Alligator Pears in a Basket 1921

Georgia O’Keeffe, Alligator Pears in a Basket, 1921; Gift of Wallace and Wilhelmina Holladay; © 2013 Georgia O’Keeffe Museum/Artists Rights Society (ARS), New York

In this charcoal drawing, Georgia O’Keeffe modernizes the age-old subject of the still life. She abstracts the forms of basket and avocados by eliminating color, details, and references to setting, leaving the viewer to contemplate an interplay of forms and spaces. The roundness of the fruit echoes the curves of the basket, and the negative (white) space is as important compositionally as the positive (dark) space occupied by the objects. In 1922, O’Keeffe observed: “Nothing is less real than realism. Details are confusing. It is only by selection, by elimination, by emphasis that we get at the real meaning of things.”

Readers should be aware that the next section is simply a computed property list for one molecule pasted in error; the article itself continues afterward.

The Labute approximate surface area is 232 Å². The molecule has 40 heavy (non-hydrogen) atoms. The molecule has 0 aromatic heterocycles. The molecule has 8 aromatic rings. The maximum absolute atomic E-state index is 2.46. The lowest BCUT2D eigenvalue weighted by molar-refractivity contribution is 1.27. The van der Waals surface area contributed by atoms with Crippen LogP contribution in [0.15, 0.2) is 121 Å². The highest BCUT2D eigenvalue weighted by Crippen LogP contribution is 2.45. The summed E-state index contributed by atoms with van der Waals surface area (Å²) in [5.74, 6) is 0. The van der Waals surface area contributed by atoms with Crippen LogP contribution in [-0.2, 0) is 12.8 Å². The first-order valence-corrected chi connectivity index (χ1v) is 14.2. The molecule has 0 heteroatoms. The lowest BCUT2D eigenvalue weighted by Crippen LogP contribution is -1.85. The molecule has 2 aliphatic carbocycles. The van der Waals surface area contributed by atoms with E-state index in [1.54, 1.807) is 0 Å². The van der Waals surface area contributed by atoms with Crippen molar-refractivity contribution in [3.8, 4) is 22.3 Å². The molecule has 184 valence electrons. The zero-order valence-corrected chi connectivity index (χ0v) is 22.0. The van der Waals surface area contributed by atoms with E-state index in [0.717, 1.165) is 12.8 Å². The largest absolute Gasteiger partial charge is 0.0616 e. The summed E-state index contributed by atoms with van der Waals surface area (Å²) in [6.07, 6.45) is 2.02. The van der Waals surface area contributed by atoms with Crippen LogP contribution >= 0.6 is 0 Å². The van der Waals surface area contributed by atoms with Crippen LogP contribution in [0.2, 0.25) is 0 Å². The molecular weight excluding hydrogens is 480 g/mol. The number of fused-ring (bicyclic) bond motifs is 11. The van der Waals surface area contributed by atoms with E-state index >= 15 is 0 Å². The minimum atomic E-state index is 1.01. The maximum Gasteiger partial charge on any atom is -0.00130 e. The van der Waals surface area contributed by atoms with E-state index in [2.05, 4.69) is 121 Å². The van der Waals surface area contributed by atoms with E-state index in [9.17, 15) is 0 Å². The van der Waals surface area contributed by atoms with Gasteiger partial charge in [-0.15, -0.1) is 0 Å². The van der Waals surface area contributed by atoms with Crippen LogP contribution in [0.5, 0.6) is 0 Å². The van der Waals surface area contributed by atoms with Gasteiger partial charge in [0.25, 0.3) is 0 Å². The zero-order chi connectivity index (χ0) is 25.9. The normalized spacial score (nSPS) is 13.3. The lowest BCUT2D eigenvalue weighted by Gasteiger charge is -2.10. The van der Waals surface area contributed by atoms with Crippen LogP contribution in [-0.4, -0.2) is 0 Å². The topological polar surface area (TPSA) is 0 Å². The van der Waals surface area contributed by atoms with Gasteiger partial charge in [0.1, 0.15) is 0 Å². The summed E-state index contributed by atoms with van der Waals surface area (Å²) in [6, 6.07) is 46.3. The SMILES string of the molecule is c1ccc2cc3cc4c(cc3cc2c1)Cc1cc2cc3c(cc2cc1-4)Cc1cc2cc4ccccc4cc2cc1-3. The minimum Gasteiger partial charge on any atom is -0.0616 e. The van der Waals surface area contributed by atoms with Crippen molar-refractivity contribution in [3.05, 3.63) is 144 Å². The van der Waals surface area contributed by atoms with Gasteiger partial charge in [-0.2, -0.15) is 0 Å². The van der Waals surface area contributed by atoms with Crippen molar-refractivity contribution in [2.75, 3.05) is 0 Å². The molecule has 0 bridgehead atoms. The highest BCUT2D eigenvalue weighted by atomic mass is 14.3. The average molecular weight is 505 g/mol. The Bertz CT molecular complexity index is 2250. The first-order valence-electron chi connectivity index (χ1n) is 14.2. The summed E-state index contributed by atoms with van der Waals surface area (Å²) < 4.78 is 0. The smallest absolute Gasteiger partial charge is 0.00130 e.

Alligator Pears in a Basket was part of a series of still lifes the artist created during the early 1920s. O’Keeffe was known to repeat compositional elements, including rounded forms, light-dark gradations, and spatial experiments, across the various mediums in which she worked. Her later paintings, such as the series of black river rocks painted in the 1960s and 70s, often bore a close relationship to her earlier drawings.